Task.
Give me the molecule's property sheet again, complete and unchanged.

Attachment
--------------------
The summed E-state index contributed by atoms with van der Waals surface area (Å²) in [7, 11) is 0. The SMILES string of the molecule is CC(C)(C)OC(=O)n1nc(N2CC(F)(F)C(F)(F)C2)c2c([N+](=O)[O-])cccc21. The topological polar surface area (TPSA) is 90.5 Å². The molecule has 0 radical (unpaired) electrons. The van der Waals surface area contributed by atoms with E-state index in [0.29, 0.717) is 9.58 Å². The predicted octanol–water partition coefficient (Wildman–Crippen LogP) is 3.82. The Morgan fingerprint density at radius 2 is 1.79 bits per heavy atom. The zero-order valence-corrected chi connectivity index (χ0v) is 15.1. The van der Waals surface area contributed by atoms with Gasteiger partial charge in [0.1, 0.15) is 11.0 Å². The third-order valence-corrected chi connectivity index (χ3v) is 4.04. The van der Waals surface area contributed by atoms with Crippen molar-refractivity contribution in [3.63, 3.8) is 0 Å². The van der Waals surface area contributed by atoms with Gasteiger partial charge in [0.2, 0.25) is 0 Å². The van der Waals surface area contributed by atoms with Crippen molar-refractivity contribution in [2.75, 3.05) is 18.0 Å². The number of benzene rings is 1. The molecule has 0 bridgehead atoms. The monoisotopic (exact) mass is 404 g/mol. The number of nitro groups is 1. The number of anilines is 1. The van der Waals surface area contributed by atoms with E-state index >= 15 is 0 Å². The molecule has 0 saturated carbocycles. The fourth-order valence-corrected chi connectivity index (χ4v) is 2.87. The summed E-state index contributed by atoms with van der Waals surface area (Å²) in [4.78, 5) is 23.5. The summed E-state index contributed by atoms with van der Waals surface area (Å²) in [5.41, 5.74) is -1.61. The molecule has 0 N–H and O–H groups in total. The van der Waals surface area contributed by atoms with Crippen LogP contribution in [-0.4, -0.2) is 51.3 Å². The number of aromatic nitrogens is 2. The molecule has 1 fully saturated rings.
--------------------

The summed E-state index contributed by atoms with van der Waals surface area (Å²) in [7, 11) is 0. The SMILES string of the molecule is CC(C)(C)OC(=O)n1nc(N2CC(F)(F)C(F)(F)C2)c2c([N+](=O)[O-])cccc21. The topological polar surface area (TPSA) is 90.5 Å². The molecule has 0 radical (unpaired) electrons. The van der Waals surface area contributed by atoms with E-state index in [0.29, 0.717) is 9.58 Å². The predicted octanol–water partition coefficient (Wildman–Crippen LogP) is 3.82. The Morgan fingerprint density at radius 2 is 1.79 bits per heavy atom. The zero-order valence-corrected chi connectivity index (χ0v) is 15.1. The van der Waals surface area contributed by atoms with Gasteiger partial charge in [0.1, 0.15) is 11.0 Å². The third-order valence-corrected chi connectivity index (χ3v) is 4.04. The van der Waals surface area contributed by atoms with Crippen molar-refractivity contribution in [3.63, 3.8) is 0 Å². The van der Waals surface area contributed by atoms with Gasteiger partial charge in [0.2, 0.25) is 0 Å². The van der Waals surface area contributed by atoms with Crippen molar-refractivity contribution in [2.75, 3.05) is 18.0 Å². The number of benzene rings is 1. The molecule has 0 bridgehead atoms. The monoisotopic (exact) mass is 404 g/mol. The number of nitro groups is 1. The number of anilines is 1. The van der Waals surface area contributed by atoms with E-state index >= 15 is 0 Å². The molecule has 0 saturated carbocycles. The fourth-order valence-corrected chi connectivity index (χ4v) is 2.87. The summed E-state index contributed by atoms with van der Waals surface area (Å²) in [4.78, 5) is 23.5. The summed E-state index contributed by atoms with van der Waals surface area (Å²) in [5.41, 5.74) is -1.61. The molecule has 0 N–H and O–H groups in total. The van der Waals surface area contributed by atoms with Crippen LogP contribution in [-0.4, -0.2) is 51.3 Å². The number of aromatic nitrogens is 2. The molecule has 1 fully saturated rings.